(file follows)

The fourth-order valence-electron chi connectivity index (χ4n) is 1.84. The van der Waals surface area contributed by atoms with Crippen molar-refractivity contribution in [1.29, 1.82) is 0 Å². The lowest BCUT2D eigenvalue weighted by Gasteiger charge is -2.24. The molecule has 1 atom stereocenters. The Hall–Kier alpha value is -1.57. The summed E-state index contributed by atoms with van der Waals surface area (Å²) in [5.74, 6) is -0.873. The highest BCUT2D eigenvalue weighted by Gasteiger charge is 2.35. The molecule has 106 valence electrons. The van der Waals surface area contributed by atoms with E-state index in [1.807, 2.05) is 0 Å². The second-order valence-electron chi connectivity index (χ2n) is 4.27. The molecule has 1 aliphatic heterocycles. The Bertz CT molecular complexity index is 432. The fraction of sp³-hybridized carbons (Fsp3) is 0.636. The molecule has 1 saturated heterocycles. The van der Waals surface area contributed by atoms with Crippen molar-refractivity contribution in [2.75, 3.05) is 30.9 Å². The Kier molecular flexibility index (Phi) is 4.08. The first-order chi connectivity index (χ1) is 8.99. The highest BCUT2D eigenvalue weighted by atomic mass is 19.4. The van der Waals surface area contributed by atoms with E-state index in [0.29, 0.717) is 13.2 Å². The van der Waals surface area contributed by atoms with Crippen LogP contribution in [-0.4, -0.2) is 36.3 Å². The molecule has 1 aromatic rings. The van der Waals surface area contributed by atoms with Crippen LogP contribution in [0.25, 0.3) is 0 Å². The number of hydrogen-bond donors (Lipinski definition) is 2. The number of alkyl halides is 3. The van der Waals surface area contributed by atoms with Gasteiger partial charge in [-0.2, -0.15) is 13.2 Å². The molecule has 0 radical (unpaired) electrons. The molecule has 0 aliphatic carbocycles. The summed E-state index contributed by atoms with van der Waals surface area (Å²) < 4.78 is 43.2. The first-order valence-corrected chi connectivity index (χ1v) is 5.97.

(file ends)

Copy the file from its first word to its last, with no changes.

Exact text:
The fourth-order valence-electron chi connectivity index (χ4n) is 1.84. The van der Waals surface area contributed by atoms with Crippen molar-refractivity contribution in [1.29, 1.82) is 0 Å². The lowest BCUT2D eigenvalue weighted by Gasteiger charge is -2.24. The molecule has 1 atom stereocenters. The Hall–Kier alpha value is -1.57. The summed E-state index contributed by atoms with van der Waals surface area (Å²) in [5.74, 6) is -0.873. The highest BCUT2D eigenvalue weighted by Gasteiger charge is 2.35. The molecule has 106 valence electrons. The van der Waals surface area contributed by atoms with E-state index in [1.807, 2.05) is 0 Å². The second-order valence-electron chi connectivity index (χ2n) is 4.27. The molecule has 1 aliphatic heterocycles. The Bertz CT molecular complexity index is 432. The fraction of sp³-hybridized carbons (Fsp3) is 0.636. The molecule has 1 saturated heterocycles. The van der Waals surface area contributed by atoms with Crippen molar-refractivity contribution in [2.75, 3.05) is 30.9 Å². The Kier molecular flexibility index (Phi) is 4.08. The first-order chi connectivity index (χ1) is 8.99. The highest BCUT2D eigenvalue weighted by atomic mass is 19.4. The van der Waals surface area contributed by atoms with E-state index in [0.29, 0.717) is 13.2 Å². The van der Waals surface area contributed by atoms with Crippen LogP contribution in [-0.4, -0.2) is 36.3 Å². The molecule has 1 aromatic rings. The van der Waals surface area contributed by atoms with Crippen LogP contribution in [0.25, 0.3) is 0 Å². The number of hydrogen-bond donors (Lipinski definition) is 2. The number of alkyl halides is 3. The van der Waals surface area contributed by atoms with Gasteiger partial charge in [-0.2, -0.15) is 13.2 Å². The molecule has 0 radical (unpaired) electrons. The molecule has 0 aliphatic carbocycles. The summed E-state index contributed by atoms with van der Waals surface area (Å²) < 4.78 is 43.2. The first-order valence-corrected chi connectivity index (χ1v) is 5.97.